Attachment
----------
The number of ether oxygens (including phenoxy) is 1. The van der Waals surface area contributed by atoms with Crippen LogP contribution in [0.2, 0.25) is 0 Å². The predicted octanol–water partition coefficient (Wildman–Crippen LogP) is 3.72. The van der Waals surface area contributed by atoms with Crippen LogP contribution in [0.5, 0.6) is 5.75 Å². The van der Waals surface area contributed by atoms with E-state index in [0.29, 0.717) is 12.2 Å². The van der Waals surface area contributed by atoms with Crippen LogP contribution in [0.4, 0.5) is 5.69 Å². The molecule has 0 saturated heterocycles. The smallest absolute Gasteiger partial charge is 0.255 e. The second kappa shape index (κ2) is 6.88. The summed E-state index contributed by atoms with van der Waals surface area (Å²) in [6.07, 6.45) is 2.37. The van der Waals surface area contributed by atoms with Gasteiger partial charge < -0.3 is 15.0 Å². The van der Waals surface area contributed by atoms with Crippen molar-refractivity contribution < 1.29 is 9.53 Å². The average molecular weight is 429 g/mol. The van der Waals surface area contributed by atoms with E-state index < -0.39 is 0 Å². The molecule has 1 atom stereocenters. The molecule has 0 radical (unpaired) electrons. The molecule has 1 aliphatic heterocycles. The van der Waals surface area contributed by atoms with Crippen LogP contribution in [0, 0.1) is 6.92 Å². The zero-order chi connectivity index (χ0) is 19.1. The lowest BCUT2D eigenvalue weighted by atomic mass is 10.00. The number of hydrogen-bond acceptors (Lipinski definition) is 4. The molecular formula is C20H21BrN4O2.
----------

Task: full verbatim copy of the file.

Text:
The number of ether oxygens (including phenoxy) is 1. The van der Waals surface area contributed by atoms with Crippen LogP contribution in [0.2, 0.25) is 0 Å². The predicted octanol–water partition coefficient (Wildman–Crippen LogP) is 3.72. The van der Waals surface area contributed by atoms with Crippen LogP contribution in [0.5, 0.6) is 5.75 Å². The van der Waals surface area contributed by atoms with E-state index in [0.29, 0.717) is 12.2 Å². The van der Waals surface area contributed by atoms with Crippen LogP contribution in [0.4, 0.5) is 5.69 Å². The molecule has 0 saturated heterocycles. The smallest absolute Gasteiger partial charge is 0.255 e. The second kappa shape index (κ2) is 6.88. The summed E-state index contributed by atoms with van der Waals surface area (Å²) in [6.07, 6.45) is 2.37. The van der Waals surface area contributed by atoms with Gasteiger partial charge < -0.3 is 15.0 Å². The van der Waals surface area contributed by atoms with Crippen molar-refractivity contribution < 1.29 is 9.53 Å². The average molecular weight is 429 g/mol. The van der Waals surface area contributed by atoms with E-state index < -0.39 is 0 Å². The molecule has 1 atom stereocenters. The molecule has 0 radical (unpaired) electrons. The molecule has 1 aliphatic heterocycles. The van der Waals surface area contributed by atoms with Crippen LogP contribution in [0, 0.1) is 6.92 Å². The zero-order chi connectivity index (χ0) is 19.1. The lowest BCUT2D eigenvalue weighted by atomic mass is 10.00. The number of hydrogen-bond acceptors (Lipinski definition) is 4. The molecular formula is C20H21BrN4O2.